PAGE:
Times have been tough in the data industry recently. It’s never a good thing when 60 Minutes decides to come knocking. The negative press that data brokers have been getting reflects the complex information relationship between consumers, brands, advocacy groups, Congress and regulators.
Information has been collected, analyzed, packaged and sold for a very long time. Direct mail houses, political campaigns, fundraisers, alumni associations, retailers, pharmacies, local governments – basically any entity you can think of – rely on information about their customers, clients, constituents or contributors to be most effective.
Some organizations – most even – collect some data themselves. They know you, you know them, you do business, you share information and they use it to do a better job of serving or selling to you. There’s a limit to how much information an organization can collect about consumers and there can also be gaps in the information they have.
This is where data brokers come in and play a valid and valuable role in the market. In most cases, these organizations are simply doing the legwork to collect and cleanse publically available information. In the case of Semcasting, we have worked long and hard to create a dataset of information on U.S. businesses and consumers. That data is used to help marketers reach their customers more effectively and efficiently.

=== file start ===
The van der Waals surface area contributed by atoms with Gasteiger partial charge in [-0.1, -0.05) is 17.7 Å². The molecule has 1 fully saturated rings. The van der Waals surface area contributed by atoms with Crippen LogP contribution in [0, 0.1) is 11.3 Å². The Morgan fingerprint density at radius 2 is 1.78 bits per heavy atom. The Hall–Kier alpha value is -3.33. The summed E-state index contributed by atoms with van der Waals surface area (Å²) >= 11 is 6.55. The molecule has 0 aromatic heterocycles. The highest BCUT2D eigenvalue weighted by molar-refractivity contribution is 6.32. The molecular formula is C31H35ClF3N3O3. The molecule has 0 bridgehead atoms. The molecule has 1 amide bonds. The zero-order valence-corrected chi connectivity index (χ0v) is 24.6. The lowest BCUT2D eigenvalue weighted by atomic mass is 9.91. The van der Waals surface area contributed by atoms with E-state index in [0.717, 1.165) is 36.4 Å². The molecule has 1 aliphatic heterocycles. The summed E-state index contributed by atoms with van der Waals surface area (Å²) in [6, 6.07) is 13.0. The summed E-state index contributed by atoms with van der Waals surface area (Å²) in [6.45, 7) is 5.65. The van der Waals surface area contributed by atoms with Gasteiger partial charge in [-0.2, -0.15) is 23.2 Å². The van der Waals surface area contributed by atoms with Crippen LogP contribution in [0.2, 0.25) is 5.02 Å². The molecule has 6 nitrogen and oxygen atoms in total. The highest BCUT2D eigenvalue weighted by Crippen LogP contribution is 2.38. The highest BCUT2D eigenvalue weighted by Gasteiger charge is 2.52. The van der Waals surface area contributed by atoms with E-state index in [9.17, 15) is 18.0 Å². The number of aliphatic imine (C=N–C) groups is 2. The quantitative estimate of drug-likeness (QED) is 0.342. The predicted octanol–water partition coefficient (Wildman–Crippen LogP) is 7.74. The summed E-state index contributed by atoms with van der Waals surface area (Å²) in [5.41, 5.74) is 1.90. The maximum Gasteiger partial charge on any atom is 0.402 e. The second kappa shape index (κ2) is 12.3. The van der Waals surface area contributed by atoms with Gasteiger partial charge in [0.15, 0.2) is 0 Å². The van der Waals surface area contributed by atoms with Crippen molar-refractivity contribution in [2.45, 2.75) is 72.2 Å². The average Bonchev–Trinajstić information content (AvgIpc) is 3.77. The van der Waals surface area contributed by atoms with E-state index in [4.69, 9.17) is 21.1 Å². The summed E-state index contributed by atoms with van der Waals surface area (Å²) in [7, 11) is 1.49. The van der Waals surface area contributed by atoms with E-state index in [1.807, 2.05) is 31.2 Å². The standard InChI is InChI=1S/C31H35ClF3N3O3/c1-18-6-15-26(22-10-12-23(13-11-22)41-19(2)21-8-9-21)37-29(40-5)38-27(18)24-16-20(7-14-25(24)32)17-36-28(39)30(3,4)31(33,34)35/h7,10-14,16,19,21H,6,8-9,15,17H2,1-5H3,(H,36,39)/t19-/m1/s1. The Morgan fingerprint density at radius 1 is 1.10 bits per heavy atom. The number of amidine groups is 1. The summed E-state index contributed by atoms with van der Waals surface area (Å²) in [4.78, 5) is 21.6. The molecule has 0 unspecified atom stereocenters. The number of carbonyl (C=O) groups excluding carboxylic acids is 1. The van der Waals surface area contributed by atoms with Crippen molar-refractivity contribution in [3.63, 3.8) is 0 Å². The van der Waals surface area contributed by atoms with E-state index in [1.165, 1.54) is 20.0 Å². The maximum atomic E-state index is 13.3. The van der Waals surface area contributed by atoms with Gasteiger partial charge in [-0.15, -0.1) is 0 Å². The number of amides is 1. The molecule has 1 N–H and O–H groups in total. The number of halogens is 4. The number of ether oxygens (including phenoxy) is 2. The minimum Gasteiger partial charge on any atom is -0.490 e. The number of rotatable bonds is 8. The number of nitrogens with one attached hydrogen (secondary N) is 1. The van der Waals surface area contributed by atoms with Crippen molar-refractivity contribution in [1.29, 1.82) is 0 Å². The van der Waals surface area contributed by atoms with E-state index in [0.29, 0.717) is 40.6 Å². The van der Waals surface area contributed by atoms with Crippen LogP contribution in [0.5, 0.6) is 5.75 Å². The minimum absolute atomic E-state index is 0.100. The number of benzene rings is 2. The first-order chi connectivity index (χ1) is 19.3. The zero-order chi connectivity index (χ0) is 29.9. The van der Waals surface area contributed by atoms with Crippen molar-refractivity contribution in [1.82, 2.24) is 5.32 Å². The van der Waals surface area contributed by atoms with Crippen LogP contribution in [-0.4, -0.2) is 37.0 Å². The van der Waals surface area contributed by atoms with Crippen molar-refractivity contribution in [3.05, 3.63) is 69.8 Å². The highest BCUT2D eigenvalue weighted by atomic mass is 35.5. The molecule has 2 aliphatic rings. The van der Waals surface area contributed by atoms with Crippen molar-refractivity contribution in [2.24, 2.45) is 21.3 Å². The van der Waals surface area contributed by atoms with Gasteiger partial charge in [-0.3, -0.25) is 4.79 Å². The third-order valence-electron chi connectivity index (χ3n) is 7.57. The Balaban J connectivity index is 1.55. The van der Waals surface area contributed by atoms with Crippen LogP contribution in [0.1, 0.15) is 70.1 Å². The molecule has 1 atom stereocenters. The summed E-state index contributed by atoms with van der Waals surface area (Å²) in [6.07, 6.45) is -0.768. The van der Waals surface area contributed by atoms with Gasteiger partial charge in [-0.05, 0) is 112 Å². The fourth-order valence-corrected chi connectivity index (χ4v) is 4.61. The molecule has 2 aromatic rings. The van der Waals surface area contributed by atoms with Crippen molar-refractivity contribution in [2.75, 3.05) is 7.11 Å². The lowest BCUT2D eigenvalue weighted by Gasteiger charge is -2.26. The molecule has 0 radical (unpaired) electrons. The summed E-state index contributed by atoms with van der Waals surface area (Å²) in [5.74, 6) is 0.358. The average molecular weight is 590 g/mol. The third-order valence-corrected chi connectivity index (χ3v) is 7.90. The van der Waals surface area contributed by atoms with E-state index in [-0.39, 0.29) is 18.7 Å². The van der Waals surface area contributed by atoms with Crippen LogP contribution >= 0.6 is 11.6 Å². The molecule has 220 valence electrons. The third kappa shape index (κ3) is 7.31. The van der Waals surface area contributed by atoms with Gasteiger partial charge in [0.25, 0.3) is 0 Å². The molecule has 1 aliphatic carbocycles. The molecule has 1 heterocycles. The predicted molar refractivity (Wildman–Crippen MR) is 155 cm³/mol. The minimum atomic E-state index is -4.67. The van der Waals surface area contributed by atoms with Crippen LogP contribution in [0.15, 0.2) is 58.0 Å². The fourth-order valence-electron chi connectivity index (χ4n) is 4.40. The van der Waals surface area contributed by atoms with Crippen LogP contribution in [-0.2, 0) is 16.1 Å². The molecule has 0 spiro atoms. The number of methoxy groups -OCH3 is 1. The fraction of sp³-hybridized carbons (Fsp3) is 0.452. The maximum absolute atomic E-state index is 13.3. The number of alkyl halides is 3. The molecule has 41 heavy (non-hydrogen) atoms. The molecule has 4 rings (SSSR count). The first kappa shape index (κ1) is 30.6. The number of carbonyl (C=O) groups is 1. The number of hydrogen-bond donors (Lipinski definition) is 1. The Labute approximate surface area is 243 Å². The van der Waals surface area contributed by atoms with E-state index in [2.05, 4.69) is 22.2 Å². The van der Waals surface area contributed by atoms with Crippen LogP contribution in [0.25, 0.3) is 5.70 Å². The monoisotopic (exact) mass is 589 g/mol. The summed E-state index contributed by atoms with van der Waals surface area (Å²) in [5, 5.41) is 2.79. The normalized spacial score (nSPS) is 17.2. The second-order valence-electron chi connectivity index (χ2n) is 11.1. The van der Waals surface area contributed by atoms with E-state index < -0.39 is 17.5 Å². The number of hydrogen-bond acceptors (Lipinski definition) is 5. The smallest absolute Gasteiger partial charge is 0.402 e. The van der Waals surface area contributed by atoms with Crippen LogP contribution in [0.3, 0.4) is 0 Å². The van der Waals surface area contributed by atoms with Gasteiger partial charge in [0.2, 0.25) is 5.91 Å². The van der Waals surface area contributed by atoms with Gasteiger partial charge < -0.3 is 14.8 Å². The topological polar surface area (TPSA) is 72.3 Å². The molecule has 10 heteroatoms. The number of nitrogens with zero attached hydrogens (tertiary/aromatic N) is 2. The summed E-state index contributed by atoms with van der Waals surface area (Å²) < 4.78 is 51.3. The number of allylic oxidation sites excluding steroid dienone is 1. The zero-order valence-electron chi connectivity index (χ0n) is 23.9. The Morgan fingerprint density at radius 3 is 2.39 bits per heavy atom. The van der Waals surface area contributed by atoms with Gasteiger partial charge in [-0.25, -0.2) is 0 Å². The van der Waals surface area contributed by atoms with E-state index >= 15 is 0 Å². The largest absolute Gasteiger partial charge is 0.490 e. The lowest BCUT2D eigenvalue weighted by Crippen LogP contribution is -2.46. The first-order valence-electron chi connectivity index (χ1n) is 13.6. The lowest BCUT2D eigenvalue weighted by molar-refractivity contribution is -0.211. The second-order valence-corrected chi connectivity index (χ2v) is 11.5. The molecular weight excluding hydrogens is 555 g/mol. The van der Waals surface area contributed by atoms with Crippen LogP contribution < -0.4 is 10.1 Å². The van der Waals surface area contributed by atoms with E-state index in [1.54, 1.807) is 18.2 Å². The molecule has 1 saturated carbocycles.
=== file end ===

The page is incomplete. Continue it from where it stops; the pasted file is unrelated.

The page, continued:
For decades, the collection and use of data in the offline world raised few eyebrows. When it did – as was the case with the perceived misuse of consumer credit data – Congress acted and business practices changed.
Data in the digital world is different; and those differences – whether the fault of data brokers or not – have changed the data discussion. The biggest change is certainly the sheer volume and variety of available data: demographic, psychographic, location, context, behavioral – the list goes on and on. Another is the fact that the businesses that once might have purchased information have recognized that their own data might be of value to others. The sale of first-party data, even if it has been “de-identified,” is a cause for concern since the customer likely has no clue they have been commoditized.
Eyebrows go up again and again and we learn of data breaches or concealed or unregulated collection of private data. Data fear swirls as more disclosures and details come to light. As data paranoia inches toward hysteria, it’s easy to paint a target on the back of data brokers.
They’re the ones! Hoarding and hiding and sorting and selling all of our secrets large and small.
Is that what’s happening? Are data providers nefarious traders of our private lives? The answers are “no” and “no.” What does need to happen is for the information industry – either on its own or with the hand of regulators to guide them – to get ahead of consumer concerns. Transparency on the types of data being collected, from where and by whom, would be a start. Creating opt-out opportunities at the session level would give consumers greater control over how their information could be used makes sense too. As does a prohibition on businesses reselling their customer data – even “de-identified.”
A lot of what ills the industry isn’t the fault of data brokers and they provide an important and valuable service that benefits marketers and consumers alike. As long as data is seen as a dirty word (and one seemingly getting dirtier by the day) they will face scrutiny, hostility and scorn. Maybe we really should pity the poor data brokers.